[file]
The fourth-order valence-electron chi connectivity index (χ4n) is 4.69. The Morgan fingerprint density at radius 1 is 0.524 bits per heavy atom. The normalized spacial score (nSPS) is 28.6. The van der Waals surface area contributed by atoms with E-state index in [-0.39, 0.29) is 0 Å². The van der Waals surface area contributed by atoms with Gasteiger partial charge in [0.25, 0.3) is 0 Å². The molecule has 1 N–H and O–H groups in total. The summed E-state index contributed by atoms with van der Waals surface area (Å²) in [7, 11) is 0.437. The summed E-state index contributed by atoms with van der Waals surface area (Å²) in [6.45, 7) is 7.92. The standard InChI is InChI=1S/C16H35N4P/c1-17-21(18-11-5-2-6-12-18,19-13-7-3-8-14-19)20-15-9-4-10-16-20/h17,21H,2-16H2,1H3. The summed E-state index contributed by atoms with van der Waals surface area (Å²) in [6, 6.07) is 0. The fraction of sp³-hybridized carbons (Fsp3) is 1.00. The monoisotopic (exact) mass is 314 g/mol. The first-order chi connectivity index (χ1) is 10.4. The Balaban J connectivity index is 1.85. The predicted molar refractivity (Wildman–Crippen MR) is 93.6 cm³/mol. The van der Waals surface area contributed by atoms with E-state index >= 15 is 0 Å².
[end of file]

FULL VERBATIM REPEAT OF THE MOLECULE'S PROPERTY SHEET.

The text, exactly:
The fourth-order valence-electron chi connectivity index (χ4n) is 4.69. The Morgan fingerprint density at radius 1 is 0.524 bits per heavy atom. The normalized spacial score (nSPS) is 28.6. The van der Waals surface area contributed by atoms with E-state index in [-0.39, 0.29) is 0 Å². The van der Waals surface area contributed by atoms with Gasteiger partial charge in [0.25, 0.3) is 0 Å². The molecule has 1 N–H and O–H groups in total. The summed E-state index contributed by atoms with van der Waals surface area (Å²) in [7, 11) is 0.437. The summed E-state index contributed by atoms with van der Waals surface area (Å²) in [6.45, 7) is 7.92. The standard InChI is InChI=1S/C16H35N4P/c1-17-21(18-11-5-2-6-12-18,19-13-7-3-8-14-19)20-15-9-4-10-16-20/h17,21H,2-16H2,1H3. The summed E-state index contributed by atoms with van der Waals surface area (Å²) in [6, 6.07) is 0. The fraction of sp³-hybridized carbons (Fsp3) is 1.00. The monoisotopic (exact) mass is 314 g/mol. The first-order chi connectivity index (χ1) is 10.4. The Balaban J connectivity index is 1.85. The predicted molar refractivity (Wildman–Crippen MR) is 93.6 cm³/mol. The van der Waals surface area contributed by atoms with E-state index >= 15 is 0 Å².